May 30, 2017

Spinal Cord Injury Recovery

Spinal Cord Injury:  Understanding Recovery and Prognosis

understanding recovery and prognosis of spinal cod injuryWhen spinal cord injuries occur, the diagnosis is made to identify the level of vertebrae that sustained the damage.  Depending on the location of the injury (and the number of vertebra affected) the long term prognosis for recovery can vary.  In some cases partial restoration of pre-injury physical functioning is possible while other types of spinal cord injuries can mean minimal improvement and little resolution of symptoms.

The spine is broken into different segments or levels which have unique neurological functions.  Portions of your spinal cord are linked to mobility such as walking, use of arms and other fine motor skills in other areas of the body.   When a Spinal Cord Injury (SCI) occurs it is important to identify the level on the segment that corresponds with the location of the sustained injury.  It helps physicians to determine and sometimes even predict which specific functions will be impacted.

Spinal Cord Vertebrae Segmental Levels

The Vertebral Segmental Levels are at the top of the spinal cord and include:

  • Seven (7) cervical neck vertebrae (neck)
  • Twelve (12) thoracic vertebrae (chest)

When a physician notes that a spinal cord injury has occurred at the “C” level, he or she is indicating that it falls within the Cervical segment.  A diagnosis for instance of an injury that is located at the “C2” level would be understood as the top segment of the spinal cord on the second vertebrae.   The sole purpose for mapping the injury in this method is an attempt to understand the long term effects for the patient.  If physicians can develop a preliminary estimate on the level of injury and possible impairment, then a prognosis and treatment recommendations can be made.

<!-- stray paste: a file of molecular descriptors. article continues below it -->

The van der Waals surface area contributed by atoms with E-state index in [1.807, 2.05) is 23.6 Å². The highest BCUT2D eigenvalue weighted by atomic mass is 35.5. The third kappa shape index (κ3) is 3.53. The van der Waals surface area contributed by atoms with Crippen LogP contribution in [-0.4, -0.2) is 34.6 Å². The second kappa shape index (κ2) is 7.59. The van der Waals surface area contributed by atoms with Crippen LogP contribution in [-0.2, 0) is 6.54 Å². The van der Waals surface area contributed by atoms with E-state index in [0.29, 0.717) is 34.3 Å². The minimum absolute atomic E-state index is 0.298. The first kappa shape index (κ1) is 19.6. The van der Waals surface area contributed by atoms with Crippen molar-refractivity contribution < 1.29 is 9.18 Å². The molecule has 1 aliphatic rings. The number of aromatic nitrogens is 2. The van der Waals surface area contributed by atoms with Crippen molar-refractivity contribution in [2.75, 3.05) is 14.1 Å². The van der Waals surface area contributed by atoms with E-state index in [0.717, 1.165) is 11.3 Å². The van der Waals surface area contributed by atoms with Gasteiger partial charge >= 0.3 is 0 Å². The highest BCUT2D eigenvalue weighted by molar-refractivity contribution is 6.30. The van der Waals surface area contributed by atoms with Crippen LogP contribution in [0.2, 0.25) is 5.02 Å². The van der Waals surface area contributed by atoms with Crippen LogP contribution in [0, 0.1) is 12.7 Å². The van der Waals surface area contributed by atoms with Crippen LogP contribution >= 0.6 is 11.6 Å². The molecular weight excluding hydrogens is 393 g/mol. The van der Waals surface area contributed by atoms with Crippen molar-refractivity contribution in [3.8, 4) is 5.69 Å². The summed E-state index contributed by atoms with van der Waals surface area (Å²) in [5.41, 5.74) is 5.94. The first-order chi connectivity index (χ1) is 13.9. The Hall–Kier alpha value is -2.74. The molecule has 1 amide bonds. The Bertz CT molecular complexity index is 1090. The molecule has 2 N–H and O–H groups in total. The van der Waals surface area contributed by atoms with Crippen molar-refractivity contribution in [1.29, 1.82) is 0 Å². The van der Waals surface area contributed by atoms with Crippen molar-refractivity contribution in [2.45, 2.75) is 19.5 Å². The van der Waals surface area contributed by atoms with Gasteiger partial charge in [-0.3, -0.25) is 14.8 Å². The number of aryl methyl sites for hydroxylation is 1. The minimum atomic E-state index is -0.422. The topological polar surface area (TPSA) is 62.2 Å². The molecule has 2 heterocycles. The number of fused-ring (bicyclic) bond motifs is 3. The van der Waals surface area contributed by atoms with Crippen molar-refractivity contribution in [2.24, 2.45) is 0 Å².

Some of the segments are functional and responsible for physiological impairment while others are responsible for emotional responses and sensory cognition.   There are two types of general classifications when it comes to Spinal Cord Injury (SCI) which is “complete” versus “incomplete’ according to the American Spinal Injury Association (ASIA).

There are four spinal cord segments that are used to map in the event of an injury.

  1. Cervical  (C1-C7)
  2. Thoracic (T1-T12)
  3. Lumbar (L1-L5)
  4. Sacral  (S1-S5)

Ten muscle groups are associated with the Cervical and Lumbosacral systems alone.   The spinal cord segments are responsible for most of our motor functioning which includes finger and hand dexterity, muscle flexion, mobility as well as grip, push/pull and other physical activities.  Leg and foot muscles are impacted by the Lumbar segment.

Remember that when doctors are assigning these measurements to your level of injury it is merely a way to identify and then to anticipate the amount of rehabilitation that may be required.  And even when the injury is defined by physicians it is really just an estimate.  No two people are the same and the amount of therapy and supports required is impossible to predict.

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